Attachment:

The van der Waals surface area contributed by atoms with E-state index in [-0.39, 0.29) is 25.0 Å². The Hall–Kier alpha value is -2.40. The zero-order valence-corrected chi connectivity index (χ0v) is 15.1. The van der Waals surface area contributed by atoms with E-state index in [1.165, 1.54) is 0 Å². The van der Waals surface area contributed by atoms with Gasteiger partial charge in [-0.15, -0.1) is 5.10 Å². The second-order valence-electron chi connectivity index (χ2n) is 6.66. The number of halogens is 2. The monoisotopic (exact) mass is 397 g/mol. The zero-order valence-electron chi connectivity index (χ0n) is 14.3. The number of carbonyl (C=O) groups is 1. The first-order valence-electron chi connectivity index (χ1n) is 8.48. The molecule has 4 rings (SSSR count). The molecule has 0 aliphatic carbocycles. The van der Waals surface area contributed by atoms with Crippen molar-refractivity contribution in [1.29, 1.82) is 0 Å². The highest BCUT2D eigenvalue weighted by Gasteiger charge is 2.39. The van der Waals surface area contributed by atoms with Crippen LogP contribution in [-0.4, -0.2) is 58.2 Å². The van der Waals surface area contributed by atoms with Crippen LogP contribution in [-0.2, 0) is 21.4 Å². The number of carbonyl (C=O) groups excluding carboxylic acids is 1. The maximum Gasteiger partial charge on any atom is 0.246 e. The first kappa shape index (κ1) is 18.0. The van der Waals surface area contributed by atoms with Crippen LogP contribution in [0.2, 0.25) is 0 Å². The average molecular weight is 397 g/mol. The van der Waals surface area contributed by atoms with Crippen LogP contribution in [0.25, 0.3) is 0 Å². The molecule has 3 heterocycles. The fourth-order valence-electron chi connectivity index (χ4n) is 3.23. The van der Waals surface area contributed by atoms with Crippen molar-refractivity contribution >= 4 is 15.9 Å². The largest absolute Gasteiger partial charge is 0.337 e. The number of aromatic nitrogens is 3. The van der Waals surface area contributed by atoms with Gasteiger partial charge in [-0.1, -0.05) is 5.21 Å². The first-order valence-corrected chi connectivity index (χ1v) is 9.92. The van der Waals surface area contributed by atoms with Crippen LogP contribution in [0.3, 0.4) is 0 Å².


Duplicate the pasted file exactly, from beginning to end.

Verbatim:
The van der Waals surface area contributed by atoms with E-state index in [-0.39, 0.29) is 25.0 Å². The Hall–Kier alpha value is -2.40. The zero-order valence-corrected chi connectivity index (χ0v) is 15.1. The van der Waals surface area contributed by atoms with E-state index in [1.165, 1.54) is 0 Å². The van der Waals surface area contributed by atoms with Gasteiger partial charge in [-0.15, -0.1) is 5.10 Å². The second-order valence-electron chi connectivity index (χ2n) is 6.66. The number of halogens is 2. The monoisotopic (exact) mass is 397 g/mol. The zero-order valence-electron chi connectivity index (χ0n) is 14.3. The number of carbonyl (C=O) groups is 1. The first-order valence-electron chi connectivity index (χ1n) is 8.48. The molecule has 4 rings (SSSR count). The molecule has 0 aliphatic carbocycles. The van der Waals surface area contributed by atoms with Crippen molar-refractivity contribution in [1.29, 1.82) is 0 Å². The highest BCUT2D eigenvalue weighted by Gasteiger charge is 2.39. The van der Waals surface area contributed by atoms with Crippen LogP contribution in [-0.4, -0.2) is 58.2 Å². The van der Waals surface area contributed by atoms with Crippen LogP contribution in [-0.2, 0) is 21.4 Å². The number of carbonyl (C=O) groups excluding carboxylic acids is 1. The maximum Gasteiger partial charge on any atom is 0.246 e. The first kappa shape index (κ1) is 18.0. The van der Waals surface area contributed by atoms with Crippen LogP contribution in [0.2, 0.25) is 0 Å². The average molecular weight is 397 g/mol. The van der Waals surface area contributed by atoms with Crippen LogP contribution in [0.25, 0.3) is 0 Å². The molecule has 3 heterocycles. The fourth-order valence-electron chi connectivity index (χ4n) is 3.23. The van der Waals surface area contributed by atoms with Crippen molar-refractivity contribution >= 4 is 15.9 Å². The largest absolute Gasteiger partial charge is 0.337 e. The number of aromatic nitrogens is 3. The van der Waals surface area contributed by atoms with Gasteiger partial charge in [-0.1, -0.05) is 5.21 Å². The first-order valence-corrected chi connectivity index (χ1v) is 9.92. The van der Waals surface area contributed by atoms with Crippen LogP contribution in [0.3, 0.4) is 0 Å².